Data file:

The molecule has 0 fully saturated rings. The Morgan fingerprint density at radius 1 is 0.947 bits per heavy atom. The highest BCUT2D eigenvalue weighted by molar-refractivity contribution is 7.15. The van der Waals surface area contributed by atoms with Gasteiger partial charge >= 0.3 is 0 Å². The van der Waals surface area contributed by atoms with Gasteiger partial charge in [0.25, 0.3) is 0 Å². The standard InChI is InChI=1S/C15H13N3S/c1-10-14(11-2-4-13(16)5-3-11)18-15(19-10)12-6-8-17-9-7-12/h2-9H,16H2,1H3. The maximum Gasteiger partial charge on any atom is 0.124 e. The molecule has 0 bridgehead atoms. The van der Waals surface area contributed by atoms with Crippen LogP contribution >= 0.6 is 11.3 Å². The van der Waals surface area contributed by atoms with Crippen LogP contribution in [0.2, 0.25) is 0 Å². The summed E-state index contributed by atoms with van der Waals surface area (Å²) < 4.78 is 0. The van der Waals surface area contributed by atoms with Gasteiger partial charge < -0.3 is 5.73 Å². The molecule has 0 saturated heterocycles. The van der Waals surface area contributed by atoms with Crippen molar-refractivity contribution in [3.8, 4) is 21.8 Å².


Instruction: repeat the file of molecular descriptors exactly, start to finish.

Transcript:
The molecule has 0 fully saturated rings. The Morgan fingerprint density at radius 1 is 0.947 bits per heavy atom. The highest BCUT2D eigenvalue weighted by molar-refractivity contribution is 7.15. The van der Waals surface area contributed by atoms with Gasteiger partial charge >= 0.3 is 0 Å². The van der Waals surface area contributed by atoms with Gasteiger partial charge in [0.25, 0.3) is 0 Å². The standard InChI is InChI=1S/C15H13N3S/c1-10-14(11-2-4-13(16)5-3-11)18-15(19-10)12-6-8-17-9-7-12/h2-9H,16H2,1H3. The maximum Gasteiger partial charge on any atom is 0.124 e. The molecule has 0 bridgehead atoms. The van der Waals surface area contributed by atoms with Crippen LogP contribution >= 0.6 is 11.3 Å². The van der Waals surface area contributed by atoms with Crippen LogP contribution in [0.2, 0.25) is 0 Å². The summed E-state index contributed by atoms with van der Waals surface area (Å²) < 4.78 is 0. The van der Waals surface area contributed by atoms with Gasteiger partial charge < -0.3 is 5.73 Å². The molecule has 0 saturated heterocycles. The van der Waals surface area contributed by atoms with Crippen molar-refractivity contribution in [3.8, 4) is 21.8 Å².